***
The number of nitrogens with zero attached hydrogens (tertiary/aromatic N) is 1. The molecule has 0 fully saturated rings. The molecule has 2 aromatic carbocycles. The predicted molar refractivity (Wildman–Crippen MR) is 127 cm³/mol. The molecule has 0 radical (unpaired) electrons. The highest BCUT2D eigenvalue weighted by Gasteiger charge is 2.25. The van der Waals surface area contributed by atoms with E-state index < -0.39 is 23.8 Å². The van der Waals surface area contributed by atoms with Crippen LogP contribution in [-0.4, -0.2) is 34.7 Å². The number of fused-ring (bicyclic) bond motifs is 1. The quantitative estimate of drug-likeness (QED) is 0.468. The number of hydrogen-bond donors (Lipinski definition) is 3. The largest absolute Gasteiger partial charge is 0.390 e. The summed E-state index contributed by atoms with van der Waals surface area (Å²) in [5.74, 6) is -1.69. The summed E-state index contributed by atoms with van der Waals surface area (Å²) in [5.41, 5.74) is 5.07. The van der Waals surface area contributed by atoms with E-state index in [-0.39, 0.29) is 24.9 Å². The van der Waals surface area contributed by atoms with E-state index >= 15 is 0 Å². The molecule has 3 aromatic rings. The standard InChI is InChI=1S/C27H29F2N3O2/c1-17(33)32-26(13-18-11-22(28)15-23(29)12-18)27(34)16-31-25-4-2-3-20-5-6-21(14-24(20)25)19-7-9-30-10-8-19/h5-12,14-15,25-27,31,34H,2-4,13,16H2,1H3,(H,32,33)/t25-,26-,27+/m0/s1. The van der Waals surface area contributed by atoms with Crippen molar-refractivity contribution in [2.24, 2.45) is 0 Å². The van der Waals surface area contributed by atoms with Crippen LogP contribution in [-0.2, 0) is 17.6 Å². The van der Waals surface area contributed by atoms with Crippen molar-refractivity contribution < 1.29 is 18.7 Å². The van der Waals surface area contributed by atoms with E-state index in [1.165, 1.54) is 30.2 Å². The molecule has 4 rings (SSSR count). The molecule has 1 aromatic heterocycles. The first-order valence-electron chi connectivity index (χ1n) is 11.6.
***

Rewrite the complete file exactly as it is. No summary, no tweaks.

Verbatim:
The number of nitrogens with zero attached hydrogens (tertiary/aromatic N) is 1. The molecule has 0 fully saturated rings. The molecule has 2 aromatic carbocycles. The predicted molar refractivity (Wildman–Crippen MR) is 127 cm³/mol. The molecule has 0 radical (unpaired) electrons. The highest BCUT2D eigenvalue weighted by Gasteiger charge is 2.25. The van der Waals surface area contributed by atoms with E-state index < -0.39 is 23.8 Å². The van der Waals surface area contributed by atoms with Crippen LogP contribution in [-0.4, -0.2) is 34.7 Å². The number of fused-ring (bicyclic) bond motifs is 1. The quantitative estimate of drug-likeness (QED) is 0.468. The number of hydrogen-bond donors (Lipinski definition) is 3. The largest absolute Gasteiger partial charge is 0.390 e. The summed E-state index contributed by atoms with van der Waals surface area (Å²) in [5.74, 6) is -1.69. The summed E-state index contributed by atoms with van der Waals surface area (Å²) in [5.41, 5.74) is 5.07. The van der Waals surface area contributed by atoms with E-state index in [-0.39, 0.29) is 24.9 Å². The van der Waals surface area contributed by atoms with E-state index >= 15 is 0 Å². The molecule has 3 aromatic rings. The standard InChI is InChI=1S/C27H29F2N3O2/c1-17(33)32-26(13-18-11-22(28)15-23(29)12-18)27(34)16-31-25-4-2-3-20-5-6-21(14-24(20)25)19-7-9-30-10-8-19/h5-12,14-15,25-27,31,34H,2-4,13,16H2,1H3,(H,32,33)/t25-,26-,27+/m0/s1. The van der Waals surface area contributed by atoms with Crippen molar-refractivity contribution in [2.24, 2.45) is 0 Å². The van der Waals surface area contributed by atoms with Crippen LogP contribution in [-0.2, 0) is 17.6 Å². The van der Waals surface area contributed by atoms with Crippen molar-refractivity contribution < 1.29 is 18.7 Å². The van der Waals surface area contributed by atoms with E-state index in [1.165, 1.54) is 30.2 Å². The molecule has 4 rings (SSSR count). The molecule has 1 aromatic heterocycles. The first-order valence-electron chi connectivity index (χ1n) is 11.6.